• Search Google Scholar
    • Export Citation
  • Matsumoto, S., Nishio, H., Ueda, Y. & Fukui, H. 2001 Phylogenetic analyses of genus Rosa: Polyphyly of section Pimpinellifoliae and origin of Rosa × fortuniana Lindl Acta Hort. 547 357 363

    • Search Google Scholar
    • Export Citation
  • Matsumoto, S., Wakita, H. & Fukui, H. 1997 Molecular classification of wild roses using organelle DNA probes Sci. Hort. 68 191 197

  • Millan, T., Osuna, F., Cobos, S., Torres, A.M. & Cubero, J.I. 1996 Using RAPDs to study phylogenetic relationships in Rosa Theor. Appl. Genet. 92 273 277

  • Posada, D. & Crandall, K.A. 1998 Modeltest: Testing the model of DNA substitution Bioinformatics 14 817 818

  • Qiu, X.Q., Zhang, H., Wang, Q.G., Jian, H.Y., Yan, H.J., Zhang, T., Wang, J.H. & Tang, K.X. 2012 Phylogenetic relationships of wild roses in China based on nrDNA and matK data Sci. Hort. 140 45 51

    • Search Google Scholar
    • Export Citation
  • Rehder, A. 1940 Manual of cultivated trees and shrubs. 2nd ed. MacMillan, New York, NY

  • Roberts, A.V. 1977 Relationship between species in the genus Rosa, section Pimpinellifoliae Bot. J. Linn. Soc. 74 309 328

  • Ronquist, F. & Huelsenbeck, J.P. 2003 MrBayes 3: Bayesian phylogenetic inference under mixed models Bioinformatics 19 1572 1574

  • Rowley, G.D. 1967 Chromosome studies and evolution in Rosa Bul. Jard. Bot. Natl. Belg. 37 45 52

  • Savolainen, V., Manen, J.F., Douzery, E. & Spichiger, R. 1994 Molecular phylogeny of families related to Celastrales based on rbcL 5′-flanking sequences Mol. Phylogenet. Evol. 3 27 37

    • Search Google Scholar
    • Export Citation
  • Scariot, V., Akkak, A. & Botta, R. 2006 Characterization and genetic relationship of wild species and old garden roses based on microsatellite analysis J. Amer. Soc. Hort. Sci. 131 66 73

    • Search Google Scholar
    • Export Citation
  • Seringe, N.C. 1818 Observations générales sur les Roses, p. 2. In: Musée helvétique d’histoire naturelle (part Botanique). tome I. Chez l’auteur, Genève, CH

  • Small, R.L., Ryburn, J.A., Cronn, R.C., Seelanan, T. & Wendel, J.F. 1998 The tortoise and the hare: Choosing between noncoding plastome and nuclear Adh sequences for phylogeny reconstruction in a recently diverged plant group Amer. J. Bot. 85 1301 1315

    • Search Google Scholar
    • Export Citation
  • Swofford, D.L. 2002 PAUP*4.0b10: Phylogenetic analysis using parsimony (*and other methods), version 4. Sinauer Associates, Sunderland, MA

  • Taberlet, P., Gielly, L., Pautou, G. & Bouvet, J. 1991 Universal primers for amplification of three non-coding regions of chloroplast DNA Plant Mol. Biol. 17 1105 1114

    • Search Google Scholar
    • Export Citation
  • Takeuchi, S., Nomura, K., Uchiyama, H. & Yoneda, K. 2000 Phylogenetic relationships in the genus Rosa based on the restriction enzyme analysis of the chloroplast DNA J. Jpn. Soc. Hort. Sci. 69 598 604

    • Search Google Scholar
    • Export Citation
  • Tang, K.X., Qiu, X.Q., Zhang, H., Li, S.F., Wang, Q.G., Jian, H.Y., Yan, B. & Huang, X.Q. 2008 Study on genetic diversity of some Rosa germplasm in Yunnan based on SSR markers Acta Hort. Sin. 35 1227 1232 [in Chinese with English abstract]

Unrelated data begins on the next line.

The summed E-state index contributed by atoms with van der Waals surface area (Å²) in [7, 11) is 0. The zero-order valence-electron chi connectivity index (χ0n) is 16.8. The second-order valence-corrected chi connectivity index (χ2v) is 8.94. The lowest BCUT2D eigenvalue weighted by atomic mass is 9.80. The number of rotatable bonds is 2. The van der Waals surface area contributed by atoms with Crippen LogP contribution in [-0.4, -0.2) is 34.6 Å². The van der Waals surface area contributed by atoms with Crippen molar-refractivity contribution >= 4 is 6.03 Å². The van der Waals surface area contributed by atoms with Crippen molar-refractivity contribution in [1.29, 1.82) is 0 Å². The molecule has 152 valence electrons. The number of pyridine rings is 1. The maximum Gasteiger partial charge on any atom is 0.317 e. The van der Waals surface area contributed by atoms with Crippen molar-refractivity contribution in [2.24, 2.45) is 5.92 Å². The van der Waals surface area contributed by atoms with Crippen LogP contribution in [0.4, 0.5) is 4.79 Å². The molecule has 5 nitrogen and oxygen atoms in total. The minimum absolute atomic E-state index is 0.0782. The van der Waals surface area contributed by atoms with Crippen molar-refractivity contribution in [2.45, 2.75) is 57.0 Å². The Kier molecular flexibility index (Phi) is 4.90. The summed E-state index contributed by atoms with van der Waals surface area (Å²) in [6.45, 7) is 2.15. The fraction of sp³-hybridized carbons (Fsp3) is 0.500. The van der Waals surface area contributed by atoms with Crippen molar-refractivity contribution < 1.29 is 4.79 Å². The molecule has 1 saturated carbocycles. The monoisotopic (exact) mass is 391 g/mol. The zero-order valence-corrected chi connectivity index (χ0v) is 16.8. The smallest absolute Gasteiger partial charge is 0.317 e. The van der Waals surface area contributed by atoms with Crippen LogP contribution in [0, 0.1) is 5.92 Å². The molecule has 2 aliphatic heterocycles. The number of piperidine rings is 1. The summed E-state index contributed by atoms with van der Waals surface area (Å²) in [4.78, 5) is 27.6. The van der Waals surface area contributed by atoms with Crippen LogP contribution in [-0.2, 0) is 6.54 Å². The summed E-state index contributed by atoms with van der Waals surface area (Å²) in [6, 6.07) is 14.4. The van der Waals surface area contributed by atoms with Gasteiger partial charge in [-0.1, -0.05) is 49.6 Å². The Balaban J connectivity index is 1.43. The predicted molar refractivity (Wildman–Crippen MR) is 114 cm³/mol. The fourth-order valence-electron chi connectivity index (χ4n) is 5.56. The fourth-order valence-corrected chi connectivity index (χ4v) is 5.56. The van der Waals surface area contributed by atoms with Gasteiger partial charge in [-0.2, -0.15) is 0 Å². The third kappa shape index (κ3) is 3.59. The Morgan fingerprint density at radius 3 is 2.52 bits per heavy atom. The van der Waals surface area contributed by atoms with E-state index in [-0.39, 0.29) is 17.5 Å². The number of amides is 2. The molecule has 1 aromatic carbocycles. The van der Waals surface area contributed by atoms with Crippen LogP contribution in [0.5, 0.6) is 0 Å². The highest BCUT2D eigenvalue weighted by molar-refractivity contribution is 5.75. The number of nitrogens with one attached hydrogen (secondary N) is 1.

• Search Google Scholar
    • Export Citation
  • Thompson, J.D., Gibson, T.J., Plewniak, F., Jeanmougin, F. & Higgins, D.G. 1997 The clustal X windows interface: Flexible strategies for multiple sequence alignment aided by quality analysis tools Nucl. Acids Res. 25 4876 4882

    • Search Google Scholar
    • Export Citation
  • Thory, C.A. 1820 Prodrome de la monographie des espèces et variétés connues du genre rosier, divisées selon leur ordre naturel, p. 128. P. Dufart, Paris, France

  • Wissemann, V. 2003 Conventional taxonomy of wild roses, p. 111–117. In: A. Roberts, T. Debener, and S. Gudin (eds.). Encyclopedia of rose sciences. 1st ed. Elsevier Science, Oxford, UK

  • Wissemann, V. & Ritz, C.M. 2005 The genus Rosa (Rosoideae, Rosaceae) revisited: Molecular analysis of nrITS-1 and atpB-rbcL intergenic spacer (IGS) versus conventional taxonomy Bot. J. Linn. Soc. 147 275 290

    • Search Google Scholar
    • Export Citation
  • Wu, S., Ueda, Y., He, H.Y., Nishihara, S. & Matsumoto, S. 2000 Phylogenetic analysis of Japanese Rosa species using matK sequences Breeding Sci. 50 275 281

  • Wu, S., Ueda, Y., Nishihara, S. & Matsumoto, S. 2001 Phylogenetic analysis of Japanese Rosa species using DNA sequences of nuclear ribosomal internal transcribed spacers (ITS) J. Hort. Sci. Biot. 76 127 132

    • Search Google Scholar
    • Export Citation
  • Wylie, A.P. 1954 The history of garden roses J. Roy. Hort. Soc. 79 555 571

  • Young, M.A. & Schorr, P. 2007 Modern roses XII. The American Rose Society, Shreveport, LA

  • Zhu, Z.M., Gao, X.F. & Fougère-Danezan, M. 2015 Phylogeny of Rosa sections Chinenses and Stynstylae (Rosaceae) based on chloroplast and nuclear markers Mol. Phylogenet. Evol. 87 50 64

    • Search Google Scholar
    • Export Citation

Contributor Notes

We thank Hongying Jian and Xianqin Qiu of the Flower Research Institute, Yunnan Academy of Agricultural Sciences, and Yang Liu and Zhengzhi Jiang of the Shanghai Botanical Garden for supplying some of the species used in this study. We thank the publications coordinator Tecola Forbes for assistance with manuscript preparation. We are grateful to two anonymous reviewers for valuable suggestions regarding the manuscript. This work was supported by funds from the Priority Academic Program Development of Jiangsu High Education Institutions (PAPD), and the Urban Administration Bureau of Shenzhen (No. 201008).

Corresponding author. E-mail: ymfang_nfu@126.com.